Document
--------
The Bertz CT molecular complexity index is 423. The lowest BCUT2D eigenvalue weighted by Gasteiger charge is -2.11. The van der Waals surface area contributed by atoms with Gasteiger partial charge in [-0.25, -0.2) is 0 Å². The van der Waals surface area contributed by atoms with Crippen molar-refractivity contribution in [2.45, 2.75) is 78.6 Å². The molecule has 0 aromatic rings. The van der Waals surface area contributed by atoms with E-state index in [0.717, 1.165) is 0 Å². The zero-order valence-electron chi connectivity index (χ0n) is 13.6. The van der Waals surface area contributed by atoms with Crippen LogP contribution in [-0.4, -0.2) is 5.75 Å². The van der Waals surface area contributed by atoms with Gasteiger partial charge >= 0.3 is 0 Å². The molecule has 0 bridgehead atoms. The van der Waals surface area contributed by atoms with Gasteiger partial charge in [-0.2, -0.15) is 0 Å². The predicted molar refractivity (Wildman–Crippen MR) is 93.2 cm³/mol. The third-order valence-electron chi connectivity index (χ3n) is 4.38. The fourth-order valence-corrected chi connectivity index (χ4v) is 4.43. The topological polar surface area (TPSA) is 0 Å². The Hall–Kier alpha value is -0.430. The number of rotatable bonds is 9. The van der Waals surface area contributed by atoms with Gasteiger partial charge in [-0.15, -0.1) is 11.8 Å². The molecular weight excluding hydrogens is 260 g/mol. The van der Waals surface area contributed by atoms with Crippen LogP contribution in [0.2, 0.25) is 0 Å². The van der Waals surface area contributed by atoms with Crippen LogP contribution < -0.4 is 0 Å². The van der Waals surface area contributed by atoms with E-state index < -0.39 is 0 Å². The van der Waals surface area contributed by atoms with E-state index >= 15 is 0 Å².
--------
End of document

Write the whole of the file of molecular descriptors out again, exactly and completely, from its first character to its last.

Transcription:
The Bertz CT molecular complexity index is 423. The lowest BCUT2D eigenvalue weighted by Gasteiger charge is -2.11. The van der Waals surface area contributed by atoms with Gasteiger partial charge in [-0.25, -0.2) is 0 Å². The van der Waals surface area contributed by atoms with Crippen molar-refractivity contribution in [2.45, 2.75) is 78.6 Å². The molecule has 0 aromatic rings. The van der Waals surface area contributed by atoms with E-state index in [0.717, 1.165) is 0 Å². The zero-order valence-electron chi connectivity index (χ0n) is 13.6. The van der Waals surface area contributed by atoms with Crippen LogP contribution in [-0.4, -0.2) is 5.75 Å². The van der Waals surface area contributed by atoms with Gasteiger partial charge >= 0.3 is 0 Å². The molecule has 0 bridgehead atoms. The van der Waals surface area contributed by atoms with Gasteiger partial charge in [-0.2, -0.15) is 0 Å². The predicted molar refractivity (Wildman–Crippen MR) is 93.2 cm³/mol. The third-order valence-electron chi connectivity index (χ3n) is 4.38. The fourth-order valence-corrected chi connectivity index (χ4v) is 4.43. The topological polar surface area (TPSA) is 0 Å². The Hall–Kier alpha value is -0.430. The number of rotatable bonds is 9. The van der Waals surface area contributed by atoms with Gasteiger partial charge in [-0.15, -0.1) is 11.8 Å². The molecular weight excluding hydrogens is 260 g/mol. The van der Waals surface area contributed by atoms with Crippen LogP contribution in [0.2, 0.25) is 0 Å². The van der Waals surface area contributed by atoms with Crippen LogP contribution < -0.4 is 0 Å². The van der Waals surface area contributed by atoms with E-state index < -0.39 is 0 Å². The van der Waals surface area contributed by atoms with E-state index >= 15 is 0 Å².